I cannot help on Saturday night as I have DD at home. But first thing Sunday after I've dropped her at school, I'm on to it. I, and about five other regular Sunday sorters, greet the steady flow of bags and boxes still arriving all day Sunday. We are a team who meet up once a year as the Sunday crew. They say that nobody is indispensable but we sort of are.

The doors open at 4pm and as the first customers arrive, I slip away to collect DD from school. Sometimes I bring her back to choose some books but this time I chose some for her before I left. The toys are already too young for her. Doors close at 9pm. And open again at 4pm on Monday, closing finally at 9pm on the same day. That's it. Two days and it's over.

I've never seen the end. I only ever have before pictures. So tonight while my nephew was here, I slipped back to take a look. I also had to return because I'd taken some books and a couple of other items the day before and I'd not had any money with me.

The End, and every section finished like this
I arrived at 8.20 pm. With 40 minutes to go there were still some things left that would be sent to charity shops. Lisa, the new organiser this year, was sitting in the front desk looking exhausted. Some people were till browsing and choosing. I picked up another book, took my photo, paid my money, and bade fond farewells to the Sunday Sorters who, by chance, had also all come back for the finish (except for one who has a young child at home). See y'all next year!!

On returning home at not quite 9 pm, I remembered three box games I'd not brought down from the Yedidya cupboard because I didn't want DD to see that I was donating them. I had forgotten to take them to the Bazaar. I have officially beaten my own record by starting next year's collection before this year was even over. Go me.


Saturday, March 18, 2017

Cousins At The Marathon



We pushed ourselves further this year. Instead of stopping at the end of the road to see the full marathon runners and the half marathon runners, we walked up to the top to catch the 10k runners. Well we had an ulterior motive. My nephew was running the 10k. We saw him and got this lovely photo before he ran on into the horizon. Off again with the crowd.

He didn't wear the kilt, in case you were wondering.

So we passed the bouncy castles and other activities for the kids at the end of our road and we turned up towards the old city. There was something extra magical about seeing all the runners descending from the ancient city of Jerusalem. Like it was the original marathon run from ancient times or something. The photo looks a bit cartoony as it's cropped from a much wider vista.


We saw lots of runners we knew including many we didn't know were running. One of my heads of department from college suddenly called my name as she jogged passed. Friends older and younger. Past pupils and parents. And finally the head of English at the school I teach in walked passed us heading in the opposite direction. "What are you dong?" I asked. "Where are you going?"


She had arrived at the central bus station from staying out of town over night with her married daughter and had to walk home - a three hour walk and probably a good 10k - because there were no buses. Actually there were some buses but they were being used to block the side roads.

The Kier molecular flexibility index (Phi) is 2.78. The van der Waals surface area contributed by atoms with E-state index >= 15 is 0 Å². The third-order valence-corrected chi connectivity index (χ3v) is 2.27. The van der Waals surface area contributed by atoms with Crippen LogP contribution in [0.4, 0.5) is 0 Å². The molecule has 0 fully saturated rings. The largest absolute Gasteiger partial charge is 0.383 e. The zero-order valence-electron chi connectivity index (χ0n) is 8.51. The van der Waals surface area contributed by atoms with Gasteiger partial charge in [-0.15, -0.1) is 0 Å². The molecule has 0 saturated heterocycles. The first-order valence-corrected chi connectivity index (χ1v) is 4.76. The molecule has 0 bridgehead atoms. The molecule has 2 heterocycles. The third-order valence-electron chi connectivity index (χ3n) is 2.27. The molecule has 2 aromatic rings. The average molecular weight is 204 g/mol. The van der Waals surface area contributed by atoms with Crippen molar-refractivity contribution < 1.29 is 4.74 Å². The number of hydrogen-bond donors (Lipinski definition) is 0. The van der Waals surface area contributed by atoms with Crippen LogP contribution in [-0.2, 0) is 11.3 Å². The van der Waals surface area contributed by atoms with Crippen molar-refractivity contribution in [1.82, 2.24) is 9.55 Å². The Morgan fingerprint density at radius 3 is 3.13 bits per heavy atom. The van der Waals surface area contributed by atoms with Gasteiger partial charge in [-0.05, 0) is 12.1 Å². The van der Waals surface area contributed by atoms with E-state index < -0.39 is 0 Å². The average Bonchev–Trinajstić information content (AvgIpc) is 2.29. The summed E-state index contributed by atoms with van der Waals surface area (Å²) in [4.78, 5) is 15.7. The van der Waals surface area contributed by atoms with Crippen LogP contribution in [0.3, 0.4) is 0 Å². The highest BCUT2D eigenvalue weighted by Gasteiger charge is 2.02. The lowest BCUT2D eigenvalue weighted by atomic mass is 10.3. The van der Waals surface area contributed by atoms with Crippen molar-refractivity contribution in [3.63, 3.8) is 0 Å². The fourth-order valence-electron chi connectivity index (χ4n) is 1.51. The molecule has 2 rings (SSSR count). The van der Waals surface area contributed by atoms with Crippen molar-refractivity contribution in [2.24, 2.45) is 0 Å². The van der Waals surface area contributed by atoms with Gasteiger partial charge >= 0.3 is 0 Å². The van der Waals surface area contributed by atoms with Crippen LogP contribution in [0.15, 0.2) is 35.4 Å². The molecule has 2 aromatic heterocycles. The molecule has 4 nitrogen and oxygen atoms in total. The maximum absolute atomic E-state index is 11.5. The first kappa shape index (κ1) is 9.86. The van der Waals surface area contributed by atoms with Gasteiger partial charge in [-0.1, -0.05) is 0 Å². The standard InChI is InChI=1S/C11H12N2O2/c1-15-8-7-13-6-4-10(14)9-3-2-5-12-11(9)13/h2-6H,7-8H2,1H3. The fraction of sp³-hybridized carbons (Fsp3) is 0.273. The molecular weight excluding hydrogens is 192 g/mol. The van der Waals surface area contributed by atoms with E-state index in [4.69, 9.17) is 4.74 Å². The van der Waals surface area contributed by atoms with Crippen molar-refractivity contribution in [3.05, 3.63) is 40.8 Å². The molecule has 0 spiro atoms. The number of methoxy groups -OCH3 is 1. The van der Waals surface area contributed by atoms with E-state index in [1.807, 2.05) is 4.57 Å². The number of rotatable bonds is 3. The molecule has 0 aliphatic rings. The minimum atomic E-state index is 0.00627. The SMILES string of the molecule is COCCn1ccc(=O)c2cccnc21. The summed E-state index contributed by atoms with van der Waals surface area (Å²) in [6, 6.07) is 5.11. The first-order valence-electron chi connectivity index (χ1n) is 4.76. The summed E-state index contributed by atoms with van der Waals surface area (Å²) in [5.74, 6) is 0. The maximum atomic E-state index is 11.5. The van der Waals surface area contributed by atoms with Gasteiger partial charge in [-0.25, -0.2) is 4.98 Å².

DD liked seeing the police horses best.

And when I got home I saw hundreds of photos all over facebook of people running the 10k right past where we were standing and I'd missed them all. How could that have happened? I guess with 30,000 runners you can't see everyone. Although they were spread over five different races and only the big three ran past where we were standing.

Kol Hakavod to everyone who ran today. It was a great morning to run and to watch.




Thursday, March 16, 2017

The Usual Springtime Events - R2BC

This week sees three of our regular springtime events. Three very good Reasons 2B Cheerful. I'm linking up with Mich on Mummy from the Heart where you can find more R2BCs.


1
Unicorn 
After 6 years of refusing to dress up for Purim, DD suddenly decided that she wanted to be a unicorn this year. I was delighted. I took her down to the toy shop and said she could choose whatever she wanted from the costumes and accessories, Here the toy shops stock up on costumes espeially for Purim, like in America before Hallowe'en. With only one child I was willing to pay for whatever she wanted. There was no unicorn and she didn't want anything else so she came home and made her own costume. It was only a head-dress worn with her normal  clothes but this was a huge step forward for us.

2
The Yedidya Bazaar
The Yedidya Bazaar is next Sunday and Monday. I have a top cupboard where I save things for the bazaar. The first item went into it about one week after last year's bazaar. Don't you hate it when that happens? Anyway, the cupboard was full and I pulled everything out last weekend. The picture shows my hoard before I've even finished. There are a few games and toys I didn't put on the bed because I know that DD won't let them go if she sees them. We also went through DD's clothes and thinned them out. Remember that we took a whole load of games and books to her school market only a few weeks ago.

In the end we have 10 bags of stuff for the Bazaar, 3 bags to return to a friend, 2 bags of outgrown clothes for my downstairs neighbour (aged 4), and a couple of items that DD's very slim friend might like. Result! (Although where we get it all from every year still baffles me.)

3
Jerualem Marathon